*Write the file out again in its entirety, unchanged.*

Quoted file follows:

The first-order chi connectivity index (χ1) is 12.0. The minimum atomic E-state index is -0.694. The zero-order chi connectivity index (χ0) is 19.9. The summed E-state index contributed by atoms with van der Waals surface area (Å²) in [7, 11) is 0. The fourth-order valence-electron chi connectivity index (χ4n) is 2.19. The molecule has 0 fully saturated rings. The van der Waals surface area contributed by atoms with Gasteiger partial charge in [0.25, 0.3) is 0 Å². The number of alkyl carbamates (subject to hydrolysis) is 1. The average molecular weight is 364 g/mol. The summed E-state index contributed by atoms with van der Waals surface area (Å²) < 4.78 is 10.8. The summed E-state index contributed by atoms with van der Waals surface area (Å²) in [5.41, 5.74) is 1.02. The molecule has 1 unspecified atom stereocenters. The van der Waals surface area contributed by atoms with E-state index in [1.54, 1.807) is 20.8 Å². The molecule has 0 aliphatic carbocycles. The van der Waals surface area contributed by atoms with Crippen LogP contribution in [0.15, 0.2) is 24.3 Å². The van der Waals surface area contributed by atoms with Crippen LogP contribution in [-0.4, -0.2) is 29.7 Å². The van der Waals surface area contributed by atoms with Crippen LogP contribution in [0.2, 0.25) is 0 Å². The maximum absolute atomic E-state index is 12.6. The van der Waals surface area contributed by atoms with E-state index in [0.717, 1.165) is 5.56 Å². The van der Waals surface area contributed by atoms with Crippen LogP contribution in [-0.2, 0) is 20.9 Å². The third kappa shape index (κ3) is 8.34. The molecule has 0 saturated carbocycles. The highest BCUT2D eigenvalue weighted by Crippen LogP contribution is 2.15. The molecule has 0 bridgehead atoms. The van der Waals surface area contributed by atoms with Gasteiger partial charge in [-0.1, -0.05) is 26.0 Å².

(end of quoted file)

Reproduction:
The first-order chi connectivity index (χ1) is 12.0. The minimum atomic E-state index is -0.694. The zero-order chi connectivity index (χ0) is 19.9. The summed E-state index contributed by atoms with van der Waals surface area (Å²) in [7, 11) is 0. The fourth-order valence-electron chi connectivity index (χ4n) is 2.19. The molecule has 0 fully saturated rings. The van der Waals surface area contributed by atoms with Gasteiger partial charge in [0.25, 0.3) is 0 Å². The number of alkyl carbamates (subject to hydrolysis) is 1. The average molecular weight is 364 g/mol. The summed E-state index contributed by atoms with van der Waals surface area (Å²) < 4.78 is 10.8. The summed E-state index contributed by atoms with van der Waals surface area (Å²) in [5.41, 5.74) is 1.02. The molecule has 1 unspecified atom stereocenters. The van der Waals surface area contributed by atoms with E-state index in [1.54, 1.807) is 20.8 Å². The molecule has 0 aliphatic carbocycles. The van der Waals surface area contributed by atoms with Crippen LogP contribution in [0.15, 0.2) is 24.3 Å². The van der Waals surface area contributed by atoms with Crippen LogP contribution in [-0.4, -0.2) is 29.7 Å². The van der Waals surface area contributed by atoms with Crippen LogP contribution in [0.2, 0.25) is 0 Å². The maximum absolute atomic E-state index is 12.6. The van der Waals surface area contributed by atoms with E-state index in [0.717, 1.165) is 5.56 Å². The van der Waals surface area contributed by atoms with Crippen LogP contribution in [-0.2, 0) is 20.9 Å². The third kappa shape index (κ3) is 8.34. The molecule has 0 saturated carbocycles. The highest BCUT2D eigenvalue weighted by Crippen LogP contribution is 2.15. The molecule has 0 bridgehead atoms. The van der Waals surface area contributed by atoms with Gasteiger partial charge in [-0.1, -0.05) is 26.0 Å².